This year’s ERT Turning Point Live! conference, sponsored by Electrical Safety First and hosted by ERT magazine Editor, Jack Cheeseman (pictured above, far right), was an invaluable source of information on how to meet the opportunities and challenges facing the electrical retail industry.
This is part two of our exclusive full review of the sessions from the day…
In today’s highly competitive environment, electrical retailers who cannot be found online may not be considered when the consumer makes a purchasing. It’s becoming more of a necessity to adopt an omni-channel approach to retail and to create a digital marketing strategy.
Discussing how retailers can take their websites to the next level and use digital marketing techniques to help, at Turning Point Live! this year Matt Renaut, Managing Director of Dacombes of Wimborne, Emma Louise Smith, Director of Moxie Business Marketing, Neil Rogers, CEO of Digital NRG, and ERT Editor, Jack Cheeseman (all pictured above), took to the stage.
Q: What are consumers looking for in a retailer’s website that’s a bit different these days?
Neil Rogers: A positive customer experience is essential – you want to make the shopping process frictionless. Are your products in stock and readily available? Do you have a straightforward checkout process? You’ll find a lot of people will exit your website if they can’t complete their transaction process.
Figures show that online transactions are increasing rapidly, however people may be researching their purchases online but still preferring to buy offline. For example, they might have questions about installation or delivery and want to speak to someone in-store.
Emma Louise Smith: The whole customer journey is extremely important, from the minute they land on your site it has to be smooth with positive reinforcement – perhaps a nice customer review. Employ marketing tactics like the ‘scarcity’ tactic – “three people have bought this product within the last hour” – what’s going to encourage them to click the button and buy now?
Q: Matt, what online marketing tactics to you employ?
Matt Renaut: In the last couple of years we’ve been increasing our digital marketing. We use Google Adwords and google shopping in the local area; it can be expensive if you want to be at the top, but this really helps the customer journey and encourages them to visit our site and then hopefully our store.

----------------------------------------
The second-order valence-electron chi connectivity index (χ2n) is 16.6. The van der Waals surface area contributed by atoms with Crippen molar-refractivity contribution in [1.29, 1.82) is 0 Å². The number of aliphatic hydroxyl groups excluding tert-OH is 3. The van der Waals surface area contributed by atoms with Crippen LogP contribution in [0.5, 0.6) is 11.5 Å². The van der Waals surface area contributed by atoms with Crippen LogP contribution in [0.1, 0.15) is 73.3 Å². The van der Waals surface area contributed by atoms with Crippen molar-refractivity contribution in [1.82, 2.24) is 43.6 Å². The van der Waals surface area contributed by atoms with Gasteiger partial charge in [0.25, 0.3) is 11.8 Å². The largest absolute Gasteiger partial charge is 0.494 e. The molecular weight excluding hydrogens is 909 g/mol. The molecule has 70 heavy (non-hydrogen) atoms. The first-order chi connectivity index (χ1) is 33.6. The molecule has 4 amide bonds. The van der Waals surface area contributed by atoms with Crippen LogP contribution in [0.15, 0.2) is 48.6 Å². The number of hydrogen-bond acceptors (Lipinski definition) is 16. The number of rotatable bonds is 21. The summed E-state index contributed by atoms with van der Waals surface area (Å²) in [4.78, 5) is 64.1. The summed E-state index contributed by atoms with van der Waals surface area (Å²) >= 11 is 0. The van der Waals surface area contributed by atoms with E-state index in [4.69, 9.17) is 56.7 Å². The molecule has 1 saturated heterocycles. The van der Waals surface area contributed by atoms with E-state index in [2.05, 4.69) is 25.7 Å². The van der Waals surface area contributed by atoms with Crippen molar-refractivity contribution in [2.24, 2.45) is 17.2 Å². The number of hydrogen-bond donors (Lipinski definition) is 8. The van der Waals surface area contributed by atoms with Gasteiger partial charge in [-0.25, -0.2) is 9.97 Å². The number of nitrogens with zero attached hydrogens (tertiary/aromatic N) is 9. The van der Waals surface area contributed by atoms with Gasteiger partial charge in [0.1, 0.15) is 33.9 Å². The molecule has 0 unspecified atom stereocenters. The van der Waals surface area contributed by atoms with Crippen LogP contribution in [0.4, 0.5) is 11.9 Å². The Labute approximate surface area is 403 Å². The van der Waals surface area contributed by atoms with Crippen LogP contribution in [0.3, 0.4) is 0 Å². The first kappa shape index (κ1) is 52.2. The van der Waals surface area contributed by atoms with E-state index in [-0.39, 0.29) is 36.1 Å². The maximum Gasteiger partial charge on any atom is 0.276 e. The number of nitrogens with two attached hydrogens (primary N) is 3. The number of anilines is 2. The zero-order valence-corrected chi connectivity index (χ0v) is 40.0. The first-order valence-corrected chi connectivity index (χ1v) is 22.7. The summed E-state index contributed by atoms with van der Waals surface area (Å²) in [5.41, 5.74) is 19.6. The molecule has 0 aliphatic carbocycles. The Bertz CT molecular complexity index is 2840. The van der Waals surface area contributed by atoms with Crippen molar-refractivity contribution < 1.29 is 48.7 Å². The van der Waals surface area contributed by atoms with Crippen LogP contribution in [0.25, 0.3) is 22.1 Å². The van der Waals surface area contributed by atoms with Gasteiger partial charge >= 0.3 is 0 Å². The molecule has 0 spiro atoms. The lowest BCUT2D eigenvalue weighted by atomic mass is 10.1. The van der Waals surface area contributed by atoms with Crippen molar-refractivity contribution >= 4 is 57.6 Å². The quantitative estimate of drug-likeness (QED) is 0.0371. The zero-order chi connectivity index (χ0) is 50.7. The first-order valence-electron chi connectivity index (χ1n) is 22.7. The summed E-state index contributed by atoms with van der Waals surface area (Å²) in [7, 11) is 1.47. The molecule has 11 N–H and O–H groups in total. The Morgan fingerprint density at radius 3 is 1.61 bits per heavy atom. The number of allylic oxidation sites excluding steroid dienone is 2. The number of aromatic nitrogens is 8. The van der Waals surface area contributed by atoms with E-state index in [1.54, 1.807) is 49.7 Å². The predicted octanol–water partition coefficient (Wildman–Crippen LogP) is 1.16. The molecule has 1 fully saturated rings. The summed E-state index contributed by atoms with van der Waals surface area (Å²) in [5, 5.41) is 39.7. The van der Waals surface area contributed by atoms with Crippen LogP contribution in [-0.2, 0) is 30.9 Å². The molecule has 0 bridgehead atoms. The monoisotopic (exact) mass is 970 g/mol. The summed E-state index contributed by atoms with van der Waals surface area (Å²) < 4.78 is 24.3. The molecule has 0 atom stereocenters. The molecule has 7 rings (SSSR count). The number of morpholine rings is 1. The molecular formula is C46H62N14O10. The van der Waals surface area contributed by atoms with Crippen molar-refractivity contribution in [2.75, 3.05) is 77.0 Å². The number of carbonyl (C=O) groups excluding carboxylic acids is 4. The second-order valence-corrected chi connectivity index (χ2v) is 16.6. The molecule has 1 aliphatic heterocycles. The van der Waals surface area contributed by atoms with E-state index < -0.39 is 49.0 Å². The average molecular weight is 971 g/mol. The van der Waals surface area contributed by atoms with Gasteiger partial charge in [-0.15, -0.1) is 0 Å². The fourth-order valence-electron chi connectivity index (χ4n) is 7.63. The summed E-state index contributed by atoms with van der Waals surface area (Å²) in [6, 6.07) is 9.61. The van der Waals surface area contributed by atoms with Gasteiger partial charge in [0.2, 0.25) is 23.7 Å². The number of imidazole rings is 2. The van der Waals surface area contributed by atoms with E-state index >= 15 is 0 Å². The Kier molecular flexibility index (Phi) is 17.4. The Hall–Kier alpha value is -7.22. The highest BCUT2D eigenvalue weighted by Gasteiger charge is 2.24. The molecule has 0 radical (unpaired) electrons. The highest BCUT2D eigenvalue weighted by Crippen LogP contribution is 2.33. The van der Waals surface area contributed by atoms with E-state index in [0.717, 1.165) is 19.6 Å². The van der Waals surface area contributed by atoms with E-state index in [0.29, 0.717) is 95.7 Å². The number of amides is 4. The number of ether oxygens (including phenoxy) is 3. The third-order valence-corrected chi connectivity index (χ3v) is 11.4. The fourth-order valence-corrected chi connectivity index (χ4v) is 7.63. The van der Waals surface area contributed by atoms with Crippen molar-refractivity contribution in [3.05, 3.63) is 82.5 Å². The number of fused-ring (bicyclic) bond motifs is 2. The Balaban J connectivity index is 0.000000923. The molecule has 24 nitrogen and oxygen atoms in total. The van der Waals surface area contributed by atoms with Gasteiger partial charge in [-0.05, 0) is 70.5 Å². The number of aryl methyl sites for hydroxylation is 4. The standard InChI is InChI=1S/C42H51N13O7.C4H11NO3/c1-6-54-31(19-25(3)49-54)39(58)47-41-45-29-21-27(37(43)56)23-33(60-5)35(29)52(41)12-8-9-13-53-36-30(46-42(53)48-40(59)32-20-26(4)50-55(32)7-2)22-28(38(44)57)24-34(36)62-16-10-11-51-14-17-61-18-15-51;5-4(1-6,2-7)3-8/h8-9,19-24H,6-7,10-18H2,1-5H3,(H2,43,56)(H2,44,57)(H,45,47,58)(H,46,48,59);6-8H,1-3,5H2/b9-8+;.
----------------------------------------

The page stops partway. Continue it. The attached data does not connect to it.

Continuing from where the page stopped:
It’s a learning process and trial and error. The beauty with online marketing is that everything is measurable – you can see who’s clicking and where – it’s perfect to get the information you need and to make sure it’s working.
NR: We’re seeing at the moment that even the most successful people online are using data and information from that website visitor to re-target and re-market towards them.
Collecting customer data is key. Use Google Tag Manager to build up information on your audiences; if someone looks at a washing machine, you’ve got that data, you can track them and you can re-target them with specialised messages.
ELS: You can also make things more automated throughout the whole customer journey, like when a customer’s product warranty is due, an automatic email teasing customers back in will keep you at the forefront of their mind. It’s another avenue of the marketing mix you can employ.
ELS: For retailers I would strongly suggest using Facebook over anything else – it owns 65 per cent of the market share of social media channels in the UK. It also owns Instagram and that’s fast becoming a channel to watch. On top of that, Facebook and Instagram give you options to have your own shop feed and to tag products into your posts.
The engagement you get because you tag products in a Facebook post works so much better than any kind of advert diverting people to a website to buy there. Once you’ve got your shop feed integrated, you’ve got a seamless in-app experience for people to buy.
MR: Also, influencers are becoming more important on social media now, too. These people have got thousands of followers who will instantly see what you’re doing simply because someone they follow on social media is posting pictures and writing about it. They can talk about the experience they had in your store and it’s instant marketing, but a new, modern way of doing it.
NR: This is a great example of user-generated content – getting other people to promote you is better than doing it yourself sometimes. It’s a new and very easy form of effective marketing.
ELS: Reviews are infinitely more important today and the more retailers can do to integrate them into their website and other online channels, and the more you can have on there to reinforce your message and credibility, the better.
Customer reviews always influence consumers’ buying choices; in fact, a recent survey said that 85 per cent of people trust online reviews more than what retailers say about a product themselves.
Q: Matt, how do you encourage your customers to leave reviews?
MR: We’re with Trustpilot and as soon as we’ve delivered a customer’s product we send out an email asking for a review while it’s still fresh in their minds. If too much time passes after delivery, the impetus is gone. We also run a competition for customers, so if they take the time to write a review they can win a product from us – that’s really good for local business.
Read part one of the Turning Point Live! coverage here.